Seeming happiness and true happiness

We have to be able to distinguish between true happiness, a state which is immune to suffering that cannot be touched or corrupted by dukkha, and seeming happiness, the illusion of happiness.

To find such a state we have to take the things we ordinarily consider to be the sources of happiness and find out if they are really give us the happiness we want.

If they can not do so —if they should turn out to connected with suffering, to lead into suffering — then we have to draw the conclusion that they’re really concealed forms of dukkha.

Throughout his discourses the Buddha examines our supposed sources of happiness and shows how they’re all defective, how they fail to measure up to the criterion we set for true happiness.

Sense pleasures
Sense pleasures give some amount of happiness but they’re bound up with excitement and with agitation. When we enjoy them we tend to grasp them, to clutch them; we try to draw from them whatever enjoyment they can give.

Enjoyment might be bound with anxiety and worry – we’re afraid the objects of pleasure will perish, be stolen or lose their flavor, that the people who give us pleasure will leave us. When the pleasurable objects are persons are lost, we feel sorrow and grieve.

Or enjoyment might be mixed with guilt, when we enjoy them at the expense of someone else.

Enjoyment of sense pleasures leads to attachment. We cling even more tightly to the sources of sense enjoyment, become more and more dependent on them, developing a kind of addiction to them.

Often we find that the pleasures we sought don’t give us the happiness we expected of them. Even when get them, even when we’re satiated with them, they still leave us feeling hollow, unfulfilled, discontent.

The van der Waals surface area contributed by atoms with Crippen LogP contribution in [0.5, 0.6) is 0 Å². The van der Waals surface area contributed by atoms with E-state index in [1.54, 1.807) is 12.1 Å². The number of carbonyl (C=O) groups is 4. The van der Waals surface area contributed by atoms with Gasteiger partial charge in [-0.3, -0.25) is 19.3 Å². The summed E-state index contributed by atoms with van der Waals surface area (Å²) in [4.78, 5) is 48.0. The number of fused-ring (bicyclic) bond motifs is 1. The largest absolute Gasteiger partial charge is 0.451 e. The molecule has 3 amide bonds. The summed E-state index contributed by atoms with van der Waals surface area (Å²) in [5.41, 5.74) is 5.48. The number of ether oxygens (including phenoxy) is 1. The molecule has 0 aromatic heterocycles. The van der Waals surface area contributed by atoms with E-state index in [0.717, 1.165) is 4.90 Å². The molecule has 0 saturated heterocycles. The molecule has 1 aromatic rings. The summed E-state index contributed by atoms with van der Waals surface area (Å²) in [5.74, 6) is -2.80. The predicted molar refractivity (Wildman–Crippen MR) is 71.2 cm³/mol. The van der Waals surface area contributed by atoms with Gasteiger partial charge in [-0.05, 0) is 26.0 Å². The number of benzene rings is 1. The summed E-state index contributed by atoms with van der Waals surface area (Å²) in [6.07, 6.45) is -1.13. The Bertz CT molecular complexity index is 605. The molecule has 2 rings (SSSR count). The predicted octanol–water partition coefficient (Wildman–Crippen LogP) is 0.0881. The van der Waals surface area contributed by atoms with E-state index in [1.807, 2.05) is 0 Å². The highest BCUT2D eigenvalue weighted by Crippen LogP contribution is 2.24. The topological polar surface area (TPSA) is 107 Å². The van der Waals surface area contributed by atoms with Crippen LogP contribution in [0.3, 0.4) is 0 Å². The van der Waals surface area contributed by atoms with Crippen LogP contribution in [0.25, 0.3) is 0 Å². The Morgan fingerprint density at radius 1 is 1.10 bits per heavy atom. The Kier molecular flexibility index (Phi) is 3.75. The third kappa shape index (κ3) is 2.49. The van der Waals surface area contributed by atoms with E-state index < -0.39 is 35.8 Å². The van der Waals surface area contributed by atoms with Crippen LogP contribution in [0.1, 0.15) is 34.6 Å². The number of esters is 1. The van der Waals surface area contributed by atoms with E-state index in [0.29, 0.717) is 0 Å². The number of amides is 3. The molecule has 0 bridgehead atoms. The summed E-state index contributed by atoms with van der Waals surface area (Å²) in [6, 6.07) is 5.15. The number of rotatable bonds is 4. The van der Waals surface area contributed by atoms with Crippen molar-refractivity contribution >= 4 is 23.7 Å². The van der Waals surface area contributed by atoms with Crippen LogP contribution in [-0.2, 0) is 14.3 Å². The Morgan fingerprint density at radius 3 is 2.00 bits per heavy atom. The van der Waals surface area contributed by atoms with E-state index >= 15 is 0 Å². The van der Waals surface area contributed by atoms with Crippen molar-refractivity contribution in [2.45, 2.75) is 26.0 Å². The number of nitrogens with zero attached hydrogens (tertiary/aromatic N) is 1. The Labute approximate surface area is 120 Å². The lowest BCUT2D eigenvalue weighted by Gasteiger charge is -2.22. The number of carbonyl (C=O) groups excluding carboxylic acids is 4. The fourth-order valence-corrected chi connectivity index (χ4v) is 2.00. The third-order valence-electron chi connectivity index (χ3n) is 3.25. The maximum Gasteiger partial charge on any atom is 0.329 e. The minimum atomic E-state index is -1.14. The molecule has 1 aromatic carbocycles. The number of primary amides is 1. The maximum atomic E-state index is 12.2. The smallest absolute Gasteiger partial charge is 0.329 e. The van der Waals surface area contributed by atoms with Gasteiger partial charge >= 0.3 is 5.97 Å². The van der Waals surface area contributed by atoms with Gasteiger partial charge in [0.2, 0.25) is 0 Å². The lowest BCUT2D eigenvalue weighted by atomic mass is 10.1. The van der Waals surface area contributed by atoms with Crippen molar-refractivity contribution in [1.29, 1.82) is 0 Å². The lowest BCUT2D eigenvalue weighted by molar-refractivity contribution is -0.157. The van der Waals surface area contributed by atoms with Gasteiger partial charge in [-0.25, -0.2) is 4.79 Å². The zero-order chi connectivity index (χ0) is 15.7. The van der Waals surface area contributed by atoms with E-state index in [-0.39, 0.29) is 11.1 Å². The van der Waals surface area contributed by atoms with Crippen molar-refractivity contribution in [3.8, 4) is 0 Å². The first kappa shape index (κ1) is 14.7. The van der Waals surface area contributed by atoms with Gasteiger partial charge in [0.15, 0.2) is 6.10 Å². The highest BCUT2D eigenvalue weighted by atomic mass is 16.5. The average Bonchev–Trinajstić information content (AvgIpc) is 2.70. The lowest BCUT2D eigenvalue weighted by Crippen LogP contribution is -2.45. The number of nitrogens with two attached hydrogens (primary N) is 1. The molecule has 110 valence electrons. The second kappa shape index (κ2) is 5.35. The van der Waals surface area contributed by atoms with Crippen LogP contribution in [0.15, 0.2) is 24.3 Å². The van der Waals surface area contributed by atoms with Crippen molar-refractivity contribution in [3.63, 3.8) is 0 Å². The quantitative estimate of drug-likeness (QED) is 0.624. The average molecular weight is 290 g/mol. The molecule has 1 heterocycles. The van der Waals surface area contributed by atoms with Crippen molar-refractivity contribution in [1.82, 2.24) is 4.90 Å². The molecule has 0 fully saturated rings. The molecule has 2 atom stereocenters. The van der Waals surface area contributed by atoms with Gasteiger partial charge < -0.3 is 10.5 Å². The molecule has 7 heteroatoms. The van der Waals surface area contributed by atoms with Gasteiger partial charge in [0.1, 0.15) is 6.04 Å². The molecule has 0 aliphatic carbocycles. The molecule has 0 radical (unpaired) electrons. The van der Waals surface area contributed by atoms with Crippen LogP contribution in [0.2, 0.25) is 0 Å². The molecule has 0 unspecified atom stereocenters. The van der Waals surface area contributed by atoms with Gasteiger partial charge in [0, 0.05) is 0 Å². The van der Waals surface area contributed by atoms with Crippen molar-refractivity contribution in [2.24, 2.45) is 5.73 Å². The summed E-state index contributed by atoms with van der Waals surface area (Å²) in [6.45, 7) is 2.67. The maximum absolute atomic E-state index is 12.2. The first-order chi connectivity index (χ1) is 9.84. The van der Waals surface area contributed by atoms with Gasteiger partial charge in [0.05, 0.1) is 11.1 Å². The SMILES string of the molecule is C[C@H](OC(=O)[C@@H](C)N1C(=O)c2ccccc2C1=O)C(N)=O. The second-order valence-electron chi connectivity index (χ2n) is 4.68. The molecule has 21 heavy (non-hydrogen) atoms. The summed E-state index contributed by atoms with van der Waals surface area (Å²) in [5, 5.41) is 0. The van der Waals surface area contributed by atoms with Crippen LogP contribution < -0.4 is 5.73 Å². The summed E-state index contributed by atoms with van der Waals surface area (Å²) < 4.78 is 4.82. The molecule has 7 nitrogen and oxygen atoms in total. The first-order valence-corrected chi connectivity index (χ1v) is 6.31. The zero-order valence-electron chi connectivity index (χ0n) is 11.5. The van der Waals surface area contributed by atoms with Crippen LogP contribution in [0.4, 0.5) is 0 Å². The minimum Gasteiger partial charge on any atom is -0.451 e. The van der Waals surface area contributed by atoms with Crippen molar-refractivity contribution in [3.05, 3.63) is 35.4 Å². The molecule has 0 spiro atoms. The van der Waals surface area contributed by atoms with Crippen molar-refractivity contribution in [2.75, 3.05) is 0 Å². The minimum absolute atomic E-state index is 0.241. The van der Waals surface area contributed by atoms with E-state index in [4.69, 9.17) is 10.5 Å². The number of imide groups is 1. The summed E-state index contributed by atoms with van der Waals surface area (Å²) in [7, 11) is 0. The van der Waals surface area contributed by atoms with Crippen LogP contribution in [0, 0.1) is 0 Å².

Life itself is taken to be the ultimate good, the source of all our happiness. But to take a close look at your life, at your existence, you have to go beyond your own standpoint and look at sentient existence in general. You have to widen your mental horizons, stretch your consciousness to cover all life, so see what is the degree, the amount of experience of pain, of suffering in life.

And for all life, the ultimate end is old age, illness and death.

From this reflections  you can see that while the things we turn to for happiness do give us pleasure and temporary gratification, they don’t give us a lasting complete sense of gratification. None are absolutely reliable. They change, break up, prove disappointing. At their core they’re inadequate, unsatisfactory.  Thus they turn out to be forms of dukkha.

If we reflect carefully we’ll see that a great part of common experiences is bound up in some way with pain, that it involves a subtle kind of dissatisfaction. This might no be evident at once but it becomes clear when we reflect carefully, when we use what the Buddha calls wise consideration.

How do we investigate? In the upcoming Ashoka course on the Four Noble Truths you will be guided on a path of such wise reflection, so that you can examine in your own life the sources of dukkha.

Real happiness can not be found in the realm of the conditioned birth and death

The Buddha also shows us the way out of this Dukkha, that is Nibbana and the path to Nibbana. He assures us that it can be attained by any one of us just as he attained it.  Hence the path laid down by Buddha becomes the most optimistic and the hopeful.

In order to free ourselves from suffering we have to find the  causes for our bondage. If we’re tied up in knots, we have to find out how the bonds are ties, what are the knots in order to undo the knots. This brings us to the Second Noble Truth.


The Four Noble Truths
The First Noble Truth — Dukkha

3 of 7

Qualities of the Dharma
The Four Noble Truths
The Noble Eightfold Path
The True Nature of Existence
  The Five Aggregates of Clinging
  Anicca, Dukkha and Anatta
  Dependent Arising
  Kamma, Nibbana and Rebirth


The Sangha
The Buddhist Sangha